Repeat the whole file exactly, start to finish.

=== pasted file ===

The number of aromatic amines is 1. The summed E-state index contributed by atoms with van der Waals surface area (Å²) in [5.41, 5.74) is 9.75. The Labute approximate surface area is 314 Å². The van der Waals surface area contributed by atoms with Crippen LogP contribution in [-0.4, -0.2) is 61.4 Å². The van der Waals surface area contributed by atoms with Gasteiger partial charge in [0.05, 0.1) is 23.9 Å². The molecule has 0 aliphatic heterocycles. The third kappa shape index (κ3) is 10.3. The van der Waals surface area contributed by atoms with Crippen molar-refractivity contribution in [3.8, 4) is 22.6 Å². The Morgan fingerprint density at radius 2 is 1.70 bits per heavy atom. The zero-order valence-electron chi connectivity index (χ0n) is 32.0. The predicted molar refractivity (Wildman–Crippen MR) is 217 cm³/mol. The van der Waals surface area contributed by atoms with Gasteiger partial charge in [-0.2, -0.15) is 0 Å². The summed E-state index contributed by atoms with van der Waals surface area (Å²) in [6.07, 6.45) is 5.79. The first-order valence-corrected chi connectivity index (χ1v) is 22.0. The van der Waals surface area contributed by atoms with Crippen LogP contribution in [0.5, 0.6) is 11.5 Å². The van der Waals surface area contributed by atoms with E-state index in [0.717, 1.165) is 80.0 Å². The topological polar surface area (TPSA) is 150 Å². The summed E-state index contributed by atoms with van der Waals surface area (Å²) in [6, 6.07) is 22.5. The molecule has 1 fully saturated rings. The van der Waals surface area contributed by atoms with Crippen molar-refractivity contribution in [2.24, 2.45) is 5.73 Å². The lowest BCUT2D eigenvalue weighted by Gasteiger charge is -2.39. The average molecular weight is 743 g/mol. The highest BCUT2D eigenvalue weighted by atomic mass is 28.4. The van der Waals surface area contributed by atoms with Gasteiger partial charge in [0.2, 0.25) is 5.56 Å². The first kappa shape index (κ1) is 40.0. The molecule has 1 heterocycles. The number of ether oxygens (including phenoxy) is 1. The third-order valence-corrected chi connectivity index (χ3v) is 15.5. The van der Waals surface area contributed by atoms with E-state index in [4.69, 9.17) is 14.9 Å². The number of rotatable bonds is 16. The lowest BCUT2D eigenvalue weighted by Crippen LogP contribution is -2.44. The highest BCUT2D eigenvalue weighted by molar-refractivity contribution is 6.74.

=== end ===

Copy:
The number of aromatic amines is 1. The summed E-state index contributed by atoms with van der Waals surface area (Å²) in [5.41, 5.74) is 9.75. The Labute approximate surface area is 314 Å². The van der Waals surface area contributed by atoms with Crippen LogP contribution in [-0.4, -0.2) is 61.4 Å². The van der Waals surface area contributed by atoms with Gasteiger partial charge in [0.05, 0.1) is 23.9 Å². The molecule has 0 aliphatic heterocycles. The third kappa shape index (κ3) is 10.3. The van der Waals surface area contributed by atoms with Crippen molar-refractivity contribution in [3.8, 4) is 22.6 Å². The Morgan fingerprint density at radius 2 is 1.70 bits per heavy atom. The zero-order valence-electron chi connectivity index (χ0n) is 32.0. The predicted molar refractivity (Wildman–Crippen MR) is 217 cm³/mol. The van der Waals surface area contributed by atoms with Gasteiger partial charge in [-0.2, -0.15) is 0 Å². The summed E-state index contributed by atoms with van der Waals surface area (Å²) in [6.07, 6.45) is 5.79. The first-order valence-corrected chi connectivity index (χ1v) is 22.0. The van der Waals surface area contributed by atoms with Crippen LogP contribution in [0.5, 0.6) is 11.5 Å². The van der Waals surface area contributed by atoms with E-state index in [0.717, 1.165) is 80.0 Å². The topological polar surface area (TPSA) is 150 Å². The summed E-state index contributed by atoms with van der Waals surface area (Å²) in [6, 6.07) is 22.5. The molecule has 1 fully saturated rings. The van der Waals surface area contributed by atoms with Crippen molar-refractivity contribution in [2.24, 2.45) is 5.73 Å². The lowest BCUT2D eigenvalue weighted by Gasteiger charge is -2.39. The average molecular weight is 743 g/mol. The highest BCUT2D eigenvalue weighted by atomic mass is 28.4. The van der Waals surface area contributed by atoms with Gasteiger partial charge in [0.2, 0.25) is 5.56 Å². The first kappa shape index (κ1) is 40.0. The molecule has 1 heterocycles. The number of ether oxygens (including phenoxy) is 1. The third-order valence-corrected chi connectivity index (χ3v) is 15.5. The van der Waals surface area contributed by atoms with E-state index in [4.69, 9.17) is 14.9 Å². The number of rotatable bonds is 16. The lowest BCUT2D eigenvalue weighted by Crippen LogP contribution is -2.44. The highest BCUT2D eigenvalue weighted by molar-refractivity contribution is 6.74.